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Waspie_Dwarf

Mars Odyssey

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The Exploration of Mars-

Mars Odyssey


The original "Exploration of Mars" topic became excessively long. As a result the topic has been split into individual, mission based, topics. The "Exploration of Mars" topic is now for news and discoveries not specific to any one mission.

Links to the other topics can be found below:

Waspie_Dwarf

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2001 Mars Odyssey Turns 5


04.07.06

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Five years after leaving Florida for Mars, NASA's Mars Odyssey spacecraft is still orbiting the red planet, collecting scientific data and relaying communications from NASA's two Mars rovers to Earth. Images such as this spectacular, color view of sun-bathed, layered escarpments and wind-scalloped, basalt dunes in the solar system's largest canyon continue to beckon space explorers and guide the way for future missions. Basaltic dunes are common on Mars but rare on Earth. Rounded knobs and mesas on the canyon floor are reminiscent of desert geology in the southwestern U.S.

A team led by Phil Christensen, principal investigator for Odyssey's cameras at Arizona State University, Jim Bell at Cornell University, and space artist Don Davis created this panorama. They added color to radiance files from the Thermal Emission Imaging System (THEMIS), a camera on Odyssey that takes images in both the visible and infrared parts of the spectrum. They correlated the radiance - intensity of reflected sunlight - with that of other color images from Mars and mimimized the effects of residual scattered light in the images.

In addition to producing images such as this, Mars Odyssey has made global observations of Martian climate, geology, and mineralogy. The spacecraft's Gamma Ray Spectrometer has allowed scientists to make maps of the elemental distribution of hydrogen, silicon, iron, potassium, thorium, and chlorine on the Martian surface. A global map of minerals associated with water, essential to life as we know it, guided NASA in its selection of Meridiani Planum, the landing site for NASA's Opportunity rover, an area rich in hematite. Odyssey is currently supporting landing site selection for the Phoenix Scout Mission, to be launched in 2007, using data showing that surface areas near the poles of Mars consist of more than 50 percent water ice by volume.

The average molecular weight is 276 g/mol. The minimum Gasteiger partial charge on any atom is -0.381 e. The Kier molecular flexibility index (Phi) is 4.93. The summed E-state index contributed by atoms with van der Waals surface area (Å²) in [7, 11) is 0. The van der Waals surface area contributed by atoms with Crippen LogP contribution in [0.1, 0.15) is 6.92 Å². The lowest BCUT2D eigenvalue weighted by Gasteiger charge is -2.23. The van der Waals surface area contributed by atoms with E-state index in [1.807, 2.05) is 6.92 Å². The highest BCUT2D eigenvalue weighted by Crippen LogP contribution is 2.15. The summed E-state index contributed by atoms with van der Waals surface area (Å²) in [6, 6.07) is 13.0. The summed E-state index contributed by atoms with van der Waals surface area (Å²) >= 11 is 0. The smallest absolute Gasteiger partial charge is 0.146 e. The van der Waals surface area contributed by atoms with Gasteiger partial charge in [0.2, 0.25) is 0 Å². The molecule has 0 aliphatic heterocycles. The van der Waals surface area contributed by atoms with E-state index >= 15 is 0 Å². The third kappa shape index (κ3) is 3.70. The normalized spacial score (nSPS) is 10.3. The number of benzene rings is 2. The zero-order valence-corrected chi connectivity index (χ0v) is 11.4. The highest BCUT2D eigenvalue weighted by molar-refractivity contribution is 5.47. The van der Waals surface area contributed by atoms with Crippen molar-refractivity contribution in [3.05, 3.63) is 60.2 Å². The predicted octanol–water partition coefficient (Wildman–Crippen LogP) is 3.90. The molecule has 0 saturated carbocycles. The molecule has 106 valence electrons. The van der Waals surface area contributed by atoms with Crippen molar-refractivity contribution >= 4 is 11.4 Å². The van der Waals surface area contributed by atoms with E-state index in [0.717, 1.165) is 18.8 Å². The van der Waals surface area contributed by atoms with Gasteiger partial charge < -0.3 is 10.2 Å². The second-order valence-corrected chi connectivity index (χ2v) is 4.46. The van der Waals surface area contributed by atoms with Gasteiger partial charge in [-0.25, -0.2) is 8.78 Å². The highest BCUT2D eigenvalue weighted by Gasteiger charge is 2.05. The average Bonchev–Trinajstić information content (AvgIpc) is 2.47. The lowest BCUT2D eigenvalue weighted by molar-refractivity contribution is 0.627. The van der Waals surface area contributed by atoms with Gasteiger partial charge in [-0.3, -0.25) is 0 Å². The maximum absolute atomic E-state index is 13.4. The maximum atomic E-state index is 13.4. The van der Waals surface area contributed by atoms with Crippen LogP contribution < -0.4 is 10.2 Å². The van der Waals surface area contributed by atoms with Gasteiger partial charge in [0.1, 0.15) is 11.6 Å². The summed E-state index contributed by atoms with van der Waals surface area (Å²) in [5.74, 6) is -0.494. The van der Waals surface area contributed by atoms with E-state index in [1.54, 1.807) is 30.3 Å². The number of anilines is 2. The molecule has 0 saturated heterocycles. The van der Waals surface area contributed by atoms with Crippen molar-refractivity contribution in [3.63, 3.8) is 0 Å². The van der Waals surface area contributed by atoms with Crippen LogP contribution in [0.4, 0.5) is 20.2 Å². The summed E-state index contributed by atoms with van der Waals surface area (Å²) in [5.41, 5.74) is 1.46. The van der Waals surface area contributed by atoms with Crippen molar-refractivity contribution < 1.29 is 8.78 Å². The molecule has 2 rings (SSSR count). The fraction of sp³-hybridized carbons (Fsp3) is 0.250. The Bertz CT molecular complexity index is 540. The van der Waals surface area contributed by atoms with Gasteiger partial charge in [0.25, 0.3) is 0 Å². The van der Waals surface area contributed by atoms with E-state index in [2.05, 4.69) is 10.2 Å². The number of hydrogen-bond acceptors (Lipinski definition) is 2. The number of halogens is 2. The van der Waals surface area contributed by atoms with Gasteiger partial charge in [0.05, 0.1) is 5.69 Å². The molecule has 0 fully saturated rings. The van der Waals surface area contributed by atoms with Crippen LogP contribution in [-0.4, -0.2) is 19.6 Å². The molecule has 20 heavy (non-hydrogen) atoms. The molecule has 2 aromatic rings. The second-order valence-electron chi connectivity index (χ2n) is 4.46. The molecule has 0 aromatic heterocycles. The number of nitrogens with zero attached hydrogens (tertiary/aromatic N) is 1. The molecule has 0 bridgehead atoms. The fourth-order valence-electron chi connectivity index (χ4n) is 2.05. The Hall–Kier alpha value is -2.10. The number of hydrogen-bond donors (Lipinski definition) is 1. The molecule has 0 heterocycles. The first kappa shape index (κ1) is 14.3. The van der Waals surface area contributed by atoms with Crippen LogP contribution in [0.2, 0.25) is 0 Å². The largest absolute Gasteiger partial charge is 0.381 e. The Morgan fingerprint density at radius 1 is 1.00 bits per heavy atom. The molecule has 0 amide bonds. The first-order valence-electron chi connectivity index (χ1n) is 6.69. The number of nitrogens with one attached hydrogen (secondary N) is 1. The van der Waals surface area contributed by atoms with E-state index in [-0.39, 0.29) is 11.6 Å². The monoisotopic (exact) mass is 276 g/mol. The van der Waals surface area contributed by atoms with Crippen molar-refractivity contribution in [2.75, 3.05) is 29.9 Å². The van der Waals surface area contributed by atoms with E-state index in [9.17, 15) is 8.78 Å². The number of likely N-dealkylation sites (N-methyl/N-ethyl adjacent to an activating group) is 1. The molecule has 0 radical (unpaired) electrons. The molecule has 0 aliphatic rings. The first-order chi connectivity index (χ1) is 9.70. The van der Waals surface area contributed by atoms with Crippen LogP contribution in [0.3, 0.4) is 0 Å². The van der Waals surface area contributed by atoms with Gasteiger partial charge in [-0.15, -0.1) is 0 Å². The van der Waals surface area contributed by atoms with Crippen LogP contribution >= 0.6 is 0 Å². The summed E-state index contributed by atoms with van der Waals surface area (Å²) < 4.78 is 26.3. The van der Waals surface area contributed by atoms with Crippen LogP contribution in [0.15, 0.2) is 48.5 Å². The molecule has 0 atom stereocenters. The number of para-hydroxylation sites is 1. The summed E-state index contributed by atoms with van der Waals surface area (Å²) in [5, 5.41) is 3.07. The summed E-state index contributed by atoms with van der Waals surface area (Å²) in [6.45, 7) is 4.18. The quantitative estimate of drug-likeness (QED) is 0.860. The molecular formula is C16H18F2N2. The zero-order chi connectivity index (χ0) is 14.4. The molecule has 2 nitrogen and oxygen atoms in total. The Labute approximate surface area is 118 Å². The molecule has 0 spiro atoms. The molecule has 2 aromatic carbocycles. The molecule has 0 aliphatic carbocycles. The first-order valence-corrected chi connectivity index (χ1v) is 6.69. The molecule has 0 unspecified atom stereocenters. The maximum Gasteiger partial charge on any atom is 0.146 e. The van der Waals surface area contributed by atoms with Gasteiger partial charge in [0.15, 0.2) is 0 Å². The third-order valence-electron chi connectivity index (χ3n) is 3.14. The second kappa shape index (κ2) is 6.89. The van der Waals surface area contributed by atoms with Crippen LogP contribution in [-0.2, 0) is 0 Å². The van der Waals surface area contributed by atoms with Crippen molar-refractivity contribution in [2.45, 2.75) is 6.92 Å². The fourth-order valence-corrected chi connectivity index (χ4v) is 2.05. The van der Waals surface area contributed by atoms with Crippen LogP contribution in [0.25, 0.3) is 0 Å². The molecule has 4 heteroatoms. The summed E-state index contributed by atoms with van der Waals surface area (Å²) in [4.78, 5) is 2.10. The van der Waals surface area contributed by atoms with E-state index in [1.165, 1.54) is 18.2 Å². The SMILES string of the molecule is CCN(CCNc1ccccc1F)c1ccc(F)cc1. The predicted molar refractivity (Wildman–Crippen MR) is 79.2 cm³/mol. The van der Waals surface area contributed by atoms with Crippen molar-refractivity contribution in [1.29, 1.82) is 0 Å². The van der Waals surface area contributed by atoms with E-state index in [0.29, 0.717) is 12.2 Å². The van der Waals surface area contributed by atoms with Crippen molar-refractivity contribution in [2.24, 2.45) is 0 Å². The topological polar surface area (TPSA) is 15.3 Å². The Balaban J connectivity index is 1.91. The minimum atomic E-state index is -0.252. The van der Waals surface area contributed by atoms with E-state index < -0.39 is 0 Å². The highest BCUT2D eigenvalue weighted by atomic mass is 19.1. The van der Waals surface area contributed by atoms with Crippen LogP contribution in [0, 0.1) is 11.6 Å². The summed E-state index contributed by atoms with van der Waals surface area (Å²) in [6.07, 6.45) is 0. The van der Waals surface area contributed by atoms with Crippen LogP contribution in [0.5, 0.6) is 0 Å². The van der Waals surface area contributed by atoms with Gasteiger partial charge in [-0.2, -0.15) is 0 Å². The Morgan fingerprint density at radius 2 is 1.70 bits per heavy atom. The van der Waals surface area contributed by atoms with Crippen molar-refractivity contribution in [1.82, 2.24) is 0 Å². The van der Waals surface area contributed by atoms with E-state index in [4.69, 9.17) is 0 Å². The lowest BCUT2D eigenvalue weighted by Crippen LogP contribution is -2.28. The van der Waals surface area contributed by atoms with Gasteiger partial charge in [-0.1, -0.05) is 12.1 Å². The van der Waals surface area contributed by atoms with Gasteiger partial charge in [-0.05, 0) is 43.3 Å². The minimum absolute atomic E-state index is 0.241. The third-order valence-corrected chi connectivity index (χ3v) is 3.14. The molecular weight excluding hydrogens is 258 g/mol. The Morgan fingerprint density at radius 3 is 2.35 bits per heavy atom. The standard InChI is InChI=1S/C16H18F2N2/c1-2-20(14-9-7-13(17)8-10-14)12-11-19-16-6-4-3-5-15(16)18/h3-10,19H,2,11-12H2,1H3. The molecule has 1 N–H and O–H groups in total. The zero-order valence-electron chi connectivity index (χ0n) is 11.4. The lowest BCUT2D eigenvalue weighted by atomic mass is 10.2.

Other Odyssey accomplishments include measurement of radiation, a prerequisite for future human exploration because of its potential health effects, and a groundbreaking program in education outreach that has allowed students to take pictures of Mars and conduct scientific investigations with cameras on Odyssey.

Mars Odyssey was launched April 7, 2001 on a Delta II rocket from Cape Canaveral, Florida, and reached Mars on October 24, 2001. Odyssey employed a technique called "aerobraking" that used the atmosphere of Mars to slow down and gradually bring the spacecraft closer to Mars with each orbit. Odyssey's science mapping mission began in February 2002. The primary science mission continued through August 2004. Odyssey is currently in its extended mission.

Image Credit: NASA/JPL-Caltech/ASU/Cornell/Don Davis

Source: NASA - Mars - Missions Edited by Waspie_Dwarf

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Mars Odyssey Mission
Polar Dunes


Location: 83.6N,120.3E
Released: 2006-08-21
Instrument: VIS
Image Size: 20.4x71.9 km, 512x1824 px
Resolution: 40m

user posted image
Image Credit: NASA/JPL/ASU
Click on picture for high resolution image.


Dune fields are common within the north polar region.

Source: THEMIS - Mars Odyssey Mission

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Mars Odyssey Mission
Channel "Flow"


Location: 39.5N,33.8E
Released: 2006-08-22
Instrument: VIS
Image Size: 19.4x68.5 km, 1024x3648 px
Resolution: 19m

user posted image
Image Credit: NASA/JPL/ASU
Click on picture for high resolution image.


The odd pattern on the floor of this channel suggests that a volitile such as ice played a part in its formation.

Source: THEMIS - Mars Odyssey Mission

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Mars Odyssey Mission
Polar Margin


Location: 81.1N,299.2E
Released: 2006-08-23
Instrument: VIS
Image Size: 20.4x72.0 km, 1024x3648 px
Resolution: 20m

user posted image
Image Credit: NASA/JPL/ASU
Click on picture for high resolution image.


The unusual surface pattern exists at the margin of the north polar layered deposit.